Team shot


P.A."Jack" Younie

It was with much sadness that we learned that P.A. “Jack” Younie passed away on 8th March 2013 after a splendid “innings” of 92. His love of cricket lasted a lifetime, and has been passed on through the family. He was at the heart of the formation of the club and played regularly until the late 1960’s, contributing with both bat and ball. All of us playing for the club now owe a massive deb tof gratitude. A few of us were fortunate enough to meet him at the club’s 50thanniversary celebration in 1997, where he was guest of honour and the main speaker and we remember him speaking about how the formation of Octopus and the fact that in many respects it was an opportunity for many people to make new friends after losing so many chums during WWII. The Jack Younie Trophy is awarded annually to the "Clubman of the Year" for exceptional service or dedication to the club it is the most respected and valued of all the trophies that the club presents since first being donated to the club by Jackin 1972 . Extract from Club Website “The Club was formed in 1947from a social club set up by Arthur Peachey at the end of the Second World War which met regularly at the Celbic Hall in Lancaster Road, Enfield Town. It was a suggestion of Ralph Alsford, P.A. "Jack" Younie and Arthur Peachey, who were great lovers of cricket. The "Octopus" got its name as the Social Club at Celbic Hall played eight different sports.” Jack was presented a special award at the 50th Anniversary Dinner 25th Oct '97

The Helen Molson Trophy

Helen was President for nearly20 years jointly with her husband Steve who captained the team for many years. Helen was a lovely lady who was a devoted Octopi, attending many games in the 80s and 90s. She always took an interest in the club, even after she had to stop coming to games due to illness. When Helen sadly passed away in August 2015 the Presidents’ Cup was  formally renamed “The Helen Molson Trophy”.  The cup is awarded by the Captain on behalf of the President for new/improved/emerging talent.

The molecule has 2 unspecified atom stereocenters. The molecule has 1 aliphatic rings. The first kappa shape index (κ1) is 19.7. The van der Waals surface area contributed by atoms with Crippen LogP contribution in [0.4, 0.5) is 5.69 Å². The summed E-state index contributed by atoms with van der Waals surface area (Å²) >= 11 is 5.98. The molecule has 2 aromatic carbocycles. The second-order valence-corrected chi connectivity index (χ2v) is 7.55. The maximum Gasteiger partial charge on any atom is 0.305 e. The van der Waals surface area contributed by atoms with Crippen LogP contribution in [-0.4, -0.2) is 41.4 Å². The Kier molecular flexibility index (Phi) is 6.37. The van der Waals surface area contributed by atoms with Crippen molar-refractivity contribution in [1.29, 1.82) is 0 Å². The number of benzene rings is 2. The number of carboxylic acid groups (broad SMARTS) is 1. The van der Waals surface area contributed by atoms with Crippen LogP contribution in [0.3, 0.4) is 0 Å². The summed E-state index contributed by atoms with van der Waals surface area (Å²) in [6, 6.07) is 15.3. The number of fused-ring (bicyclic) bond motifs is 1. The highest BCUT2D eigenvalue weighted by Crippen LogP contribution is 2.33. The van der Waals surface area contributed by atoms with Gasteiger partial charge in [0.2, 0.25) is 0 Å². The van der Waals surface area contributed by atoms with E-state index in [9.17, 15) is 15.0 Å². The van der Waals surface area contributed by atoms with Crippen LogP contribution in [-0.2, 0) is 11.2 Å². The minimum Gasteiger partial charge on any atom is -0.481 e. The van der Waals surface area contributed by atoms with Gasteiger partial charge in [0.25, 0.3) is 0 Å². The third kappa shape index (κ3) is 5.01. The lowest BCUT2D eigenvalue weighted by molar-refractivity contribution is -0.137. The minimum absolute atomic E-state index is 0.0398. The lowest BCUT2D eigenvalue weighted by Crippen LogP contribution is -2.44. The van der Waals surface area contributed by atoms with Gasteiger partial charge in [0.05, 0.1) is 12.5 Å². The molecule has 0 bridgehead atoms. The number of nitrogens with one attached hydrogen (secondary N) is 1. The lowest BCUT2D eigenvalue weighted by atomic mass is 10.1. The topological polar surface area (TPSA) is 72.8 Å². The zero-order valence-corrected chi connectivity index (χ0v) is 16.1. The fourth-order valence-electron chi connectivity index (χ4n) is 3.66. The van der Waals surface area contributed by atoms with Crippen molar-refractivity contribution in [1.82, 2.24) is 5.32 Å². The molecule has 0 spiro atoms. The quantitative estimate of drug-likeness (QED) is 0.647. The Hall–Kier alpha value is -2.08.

The Alex Lamb Trophy

The trophy is awarded to the Fielder of the year.‍

A Long Way Out

It's a long way out to the middle
For the man with no runs to his name.
Will this be the day he gets off the mark
And avoids the hall of shame?

It's a long way out to the middle
When your bat is heavy with dread.
What do you do when you're nervous,
But you've no more nerves to shred?

It's a very long run-up for the bowler,
Which is always a sign of doom,
And when he arrives at the crease to deliver the blow
You just know it'll be over soon….

It's a long way back from the middle
For the man with no runs to his name.
And all for the want of one lusty hit
To need never feel the same. 

Duck after duck after duck after duck,
Will the victims recover orcrack?
One hopes for the best, but it's never good
When even your nightmares go quack.

PH '09  


For some, it's a new delight,
For others, a more seasonedeye.
Sometimes it's the taking part,
At others the battle cry.

For some, it's a chance to recover
From Saturday night's excess.
For others, a chance to ponder
On life's rich and varied quest.

For some, a chance to exercise,
For others, to be part of a team.
For some, a Sunday off,
For all a chance to dream.

For those in form the sun is shining,
For the rest it seems to rain,
But for all a love of cricket,
That quint essential English game.

PH '09

The Lord of the keys

The legend of the great set keys states: In the beginning there was one set of keys. And those keys were the law. The era of the one keys saw Ogilvie as the key keeper. Many coveted the keys but the key keeper did guard with zeal. And lo, one year another set of keys did appear. These keys were a mere shadow of the original great set (as legend saw them become). Ingram was the keeper, his coveting of the keys was less zealous. All worked to plan for many a season until one day the lock master changed the locks! The great set was dutifully updated. The lesser set, remained an historical anachronism of the great set. Trouble began. The lock keepers then changed another lock. Neither the great or lesser set were updated. The zealous coveting once employed by the keeper of the great keys waned as his involvement reduced. Taken from him the by a nun-named individual (probably Andy James) and passed around like a hot potato the exact whereabouts of the greater set is unknown.